It seems that one of the first cars to come their way was a drummer (salesman) in a Model T Ford. In those days there were very few service stations, so everyone had to pack their own gas. This drummer, who spent the night, left the next day and forgot part of a jug of gas on the porch. When grandma picked it up she tipped it over and spilled some on the floor. She saw right off it had great cleaning power and also a terrific smell. Now in those days people didn't waste anything. They used everything they got a hold of so grandma decided the best place to use it, where the smell wouldn't bother, was the old outhouse. She really scrubbed it from stem to stern. She had just finished when Big Grandma headed down the trail. She had her pipe in her mouth and a newspaper under her arm. This was the highlight of her day. In fact this was about the only time she knew exactly what she was doing, because she was like some of us, getting kind of old.
Well she hadn't much more than got set down in the privy when they heard this terrific boom, and ran out on the porch to see a cloud of smoke and dust where the outhouse used to be. They ran down the trail and there sat Big Grandma out in the buck brush, hair singed but the stem of her pipe still in her mouth and what was left of the newspaper in one hand. Grandpa said, "What in the devil happened to you?"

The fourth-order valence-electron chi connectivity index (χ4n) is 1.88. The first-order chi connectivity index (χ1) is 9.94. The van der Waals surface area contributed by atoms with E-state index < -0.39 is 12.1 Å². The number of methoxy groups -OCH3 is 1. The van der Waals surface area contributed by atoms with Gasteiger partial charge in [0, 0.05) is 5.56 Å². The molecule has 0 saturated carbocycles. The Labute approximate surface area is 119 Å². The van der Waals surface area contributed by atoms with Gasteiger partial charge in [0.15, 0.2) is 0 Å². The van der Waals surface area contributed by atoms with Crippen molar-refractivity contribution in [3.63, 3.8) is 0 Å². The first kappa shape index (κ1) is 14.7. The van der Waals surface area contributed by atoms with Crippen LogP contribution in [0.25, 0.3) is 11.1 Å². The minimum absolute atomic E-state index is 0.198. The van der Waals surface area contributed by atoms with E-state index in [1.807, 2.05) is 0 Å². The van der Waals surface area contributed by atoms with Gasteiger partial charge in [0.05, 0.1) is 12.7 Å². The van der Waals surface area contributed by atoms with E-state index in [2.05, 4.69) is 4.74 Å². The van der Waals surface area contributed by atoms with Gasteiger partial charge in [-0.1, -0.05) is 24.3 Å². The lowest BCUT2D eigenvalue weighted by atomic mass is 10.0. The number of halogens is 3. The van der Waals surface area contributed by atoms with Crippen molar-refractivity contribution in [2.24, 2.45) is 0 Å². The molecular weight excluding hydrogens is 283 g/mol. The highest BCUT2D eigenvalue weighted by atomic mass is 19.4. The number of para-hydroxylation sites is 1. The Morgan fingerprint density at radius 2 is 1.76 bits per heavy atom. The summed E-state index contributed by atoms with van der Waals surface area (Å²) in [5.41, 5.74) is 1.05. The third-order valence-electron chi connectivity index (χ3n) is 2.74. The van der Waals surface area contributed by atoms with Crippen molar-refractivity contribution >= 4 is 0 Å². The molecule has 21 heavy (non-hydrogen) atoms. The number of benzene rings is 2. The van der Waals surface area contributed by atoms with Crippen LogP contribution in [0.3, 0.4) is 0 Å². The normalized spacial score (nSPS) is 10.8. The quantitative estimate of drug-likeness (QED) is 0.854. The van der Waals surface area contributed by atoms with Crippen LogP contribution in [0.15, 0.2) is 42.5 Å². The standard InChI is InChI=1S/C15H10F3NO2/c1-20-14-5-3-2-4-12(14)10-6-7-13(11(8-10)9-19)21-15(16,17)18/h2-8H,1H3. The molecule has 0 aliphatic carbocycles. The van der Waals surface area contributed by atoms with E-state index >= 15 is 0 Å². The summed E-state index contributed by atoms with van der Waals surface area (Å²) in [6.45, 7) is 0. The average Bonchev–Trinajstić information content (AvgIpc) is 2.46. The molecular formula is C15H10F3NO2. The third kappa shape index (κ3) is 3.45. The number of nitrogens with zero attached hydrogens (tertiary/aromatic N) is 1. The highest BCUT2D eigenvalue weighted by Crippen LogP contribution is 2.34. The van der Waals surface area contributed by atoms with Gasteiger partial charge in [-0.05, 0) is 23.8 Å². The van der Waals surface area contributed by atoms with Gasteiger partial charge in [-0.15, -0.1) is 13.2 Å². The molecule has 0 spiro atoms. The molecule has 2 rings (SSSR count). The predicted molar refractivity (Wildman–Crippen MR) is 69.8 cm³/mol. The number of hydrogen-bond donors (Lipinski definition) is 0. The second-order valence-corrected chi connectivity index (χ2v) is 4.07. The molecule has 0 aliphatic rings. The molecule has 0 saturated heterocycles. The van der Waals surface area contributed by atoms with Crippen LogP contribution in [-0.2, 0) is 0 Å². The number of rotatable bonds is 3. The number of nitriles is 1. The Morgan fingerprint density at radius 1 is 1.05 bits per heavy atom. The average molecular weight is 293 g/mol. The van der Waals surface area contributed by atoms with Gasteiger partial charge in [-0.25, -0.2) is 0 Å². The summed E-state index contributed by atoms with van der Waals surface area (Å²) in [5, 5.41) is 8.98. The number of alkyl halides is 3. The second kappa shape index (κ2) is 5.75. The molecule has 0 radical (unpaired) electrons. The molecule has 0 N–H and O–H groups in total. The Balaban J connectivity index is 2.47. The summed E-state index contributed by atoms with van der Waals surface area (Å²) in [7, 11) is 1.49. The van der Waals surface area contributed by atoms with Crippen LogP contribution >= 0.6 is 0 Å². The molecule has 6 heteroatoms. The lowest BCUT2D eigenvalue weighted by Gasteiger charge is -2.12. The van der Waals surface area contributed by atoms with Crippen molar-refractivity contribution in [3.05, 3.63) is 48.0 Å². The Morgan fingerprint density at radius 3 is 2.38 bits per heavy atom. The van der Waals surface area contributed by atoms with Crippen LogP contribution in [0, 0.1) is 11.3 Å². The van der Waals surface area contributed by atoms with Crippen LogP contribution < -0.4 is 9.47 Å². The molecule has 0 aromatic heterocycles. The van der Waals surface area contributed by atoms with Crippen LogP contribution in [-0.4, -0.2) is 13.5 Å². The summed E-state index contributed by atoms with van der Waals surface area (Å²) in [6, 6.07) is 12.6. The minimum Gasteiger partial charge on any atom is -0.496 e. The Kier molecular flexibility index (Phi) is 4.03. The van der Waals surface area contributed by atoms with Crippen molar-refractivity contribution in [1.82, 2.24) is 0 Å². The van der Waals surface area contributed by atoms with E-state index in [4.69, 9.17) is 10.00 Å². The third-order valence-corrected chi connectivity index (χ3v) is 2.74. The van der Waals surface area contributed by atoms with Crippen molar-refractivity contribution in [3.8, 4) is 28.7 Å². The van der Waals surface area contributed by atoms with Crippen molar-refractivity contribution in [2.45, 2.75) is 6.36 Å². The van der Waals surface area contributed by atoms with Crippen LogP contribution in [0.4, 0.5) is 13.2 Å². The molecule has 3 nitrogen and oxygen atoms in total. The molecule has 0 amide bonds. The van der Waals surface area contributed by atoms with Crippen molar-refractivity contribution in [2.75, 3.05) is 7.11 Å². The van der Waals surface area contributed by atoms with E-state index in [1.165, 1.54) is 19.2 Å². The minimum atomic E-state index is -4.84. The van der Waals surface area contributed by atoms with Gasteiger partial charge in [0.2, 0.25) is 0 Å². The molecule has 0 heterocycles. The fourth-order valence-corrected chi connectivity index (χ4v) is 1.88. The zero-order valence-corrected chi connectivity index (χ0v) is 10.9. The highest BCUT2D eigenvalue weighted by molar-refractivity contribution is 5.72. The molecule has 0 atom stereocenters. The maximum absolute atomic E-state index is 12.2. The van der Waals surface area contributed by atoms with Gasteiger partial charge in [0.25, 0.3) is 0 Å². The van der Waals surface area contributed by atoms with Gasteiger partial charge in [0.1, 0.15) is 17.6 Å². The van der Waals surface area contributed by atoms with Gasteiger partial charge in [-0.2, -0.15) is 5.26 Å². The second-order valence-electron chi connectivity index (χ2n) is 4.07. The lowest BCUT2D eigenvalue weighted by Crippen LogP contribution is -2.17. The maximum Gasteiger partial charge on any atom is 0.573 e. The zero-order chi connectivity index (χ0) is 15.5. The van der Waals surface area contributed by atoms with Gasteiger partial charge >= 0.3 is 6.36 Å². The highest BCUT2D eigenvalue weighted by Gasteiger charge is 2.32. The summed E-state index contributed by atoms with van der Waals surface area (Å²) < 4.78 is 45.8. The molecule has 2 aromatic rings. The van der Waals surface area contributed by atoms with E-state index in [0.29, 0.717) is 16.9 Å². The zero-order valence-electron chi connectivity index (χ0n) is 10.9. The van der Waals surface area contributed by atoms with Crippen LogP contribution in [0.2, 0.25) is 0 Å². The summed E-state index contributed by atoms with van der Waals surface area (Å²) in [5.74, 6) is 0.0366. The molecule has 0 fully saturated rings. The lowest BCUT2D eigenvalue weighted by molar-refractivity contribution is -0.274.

She shook her head, and said, "I don't rightly know. I just started to light my pipe….
Must have been sumpin I et."

Thanks Floyd!
Have a good day folks!

25/03/2008 6:27 PM

Blech!

Sadly, that's really the only word I have for the day. The temperature only got to one degree above freezing today because it had to scale up from the low of -13C or 8F last night. It was a gorgeous morning early, early on but by the time I actually got up, it was its usual murky self, which is all we've been seeing lately, and it never really changed throughout the day. There was a really raw wind blowing so it was colder than the bejeeze outside, which meant I didn't linger in any one place for long on my walk today. What's really annoying is that it's pretty much cleared off this evening, as it has most nights. I wish it would reverse and we get a little more sun. But, I imagine that's exactly how most people feel that have to go to work when it's nice all week and then the weather turns lousy on the weekend.